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Cost-utility analysis of prophylactic treatment with oral ganciclovir for cytomegalovirus retinitis.

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  • 1Johns Hopkins University School of Medicine, Baltimore, Maryland 21205, U.S.A.



Cytomegalovirus (CMV) retinitis is a relatively common opportunistic infection in late-stage HIV disease, causing significant morbidity and mortality. Prophylactic use of oral ganciclovir has recently been shown to decrease the incidence of CMV retinitis but is relatively expensive and may not be very well tolerated by many patients. We performed a decision analysis to assess the cost-effectiveness of prophylactic oral ganciclovir therapy.


A decision analysis using a Markov approach compared absence of prophylaxis and prophylaxis with oral ganciclovir. Estimates of effectiveness of prophylaxis and costs of illness were obtained from published literature. Drug costs were based on national average wholesale prices. All health care costs were based on 1996 U.S. dollars. Sensitivity analyses were done over ranges of estimates of cost and effectiveness.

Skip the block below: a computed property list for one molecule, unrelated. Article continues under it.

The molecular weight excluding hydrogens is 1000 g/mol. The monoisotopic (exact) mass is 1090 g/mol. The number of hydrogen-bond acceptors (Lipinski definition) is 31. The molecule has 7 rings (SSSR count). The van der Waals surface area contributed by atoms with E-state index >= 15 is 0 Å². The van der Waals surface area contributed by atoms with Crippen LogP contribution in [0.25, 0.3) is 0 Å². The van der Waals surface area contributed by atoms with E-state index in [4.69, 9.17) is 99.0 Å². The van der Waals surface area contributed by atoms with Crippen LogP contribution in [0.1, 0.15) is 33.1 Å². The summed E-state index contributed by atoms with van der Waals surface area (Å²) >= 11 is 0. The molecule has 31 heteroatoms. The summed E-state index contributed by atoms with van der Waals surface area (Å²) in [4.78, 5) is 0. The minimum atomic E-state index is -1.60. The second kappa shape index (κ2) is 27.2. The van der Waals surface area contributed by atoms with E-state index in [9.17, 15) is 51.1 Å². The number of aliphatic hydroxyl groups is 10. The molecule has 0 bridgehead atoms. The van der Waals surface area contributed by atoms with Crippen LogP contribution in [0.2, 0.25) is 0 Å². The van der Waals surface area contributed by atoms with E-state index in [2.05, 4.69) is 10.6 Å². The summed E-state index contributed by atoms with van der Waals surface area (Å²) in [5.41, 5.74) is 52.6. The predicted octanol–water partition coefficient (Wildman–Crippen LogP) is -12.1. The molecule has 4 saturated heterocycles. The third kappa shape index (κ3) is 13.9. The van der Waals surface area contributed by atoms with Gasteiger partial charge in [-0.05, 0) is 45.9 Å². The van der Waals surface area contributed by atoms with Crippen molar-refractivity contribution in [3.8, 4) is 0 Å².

Using our baseline estimates of cost and effectiveness, use of oral ganciclovir prophylaxis in patients with CD4 counts <50 cells/mm3 would be associated with average lifetime health care costs of $104,746, compared with $90,985 for no prophylaxis. Using oral ganciclovir, the average quality-adjusted life-years (QALYs) would be 2.05, and the CMV retinitis-free life-years would be 1.64, compared with 1.87 and 1.27, respectively, for no prophylaxis. The incremental cost-utility of oral ganciclovir is $76,676 per year of life saved and $37,542 per year of additional CMV retinitis-free life. Oral ganciclovir would become more cost-effective relative to no prophylaxis if the probability of CMV retinitis while taking oral ganciclovir declined. Oral ganciclovir would be less cost-effective if the cost of treating CMV retinitis declines, if our estimates of quality of life are low, or if the overall incidence of CMV retinitis declines.


Oral ganciclovir is a less cost-effective approach than several other interventions used for HIV-disease prophylaxis. It would potentially become cost-effective if it is possible to target oral ganciclovir prophylaxis to patients who are most likely to benefit.

[PubMed - indexed for MEDLINE]
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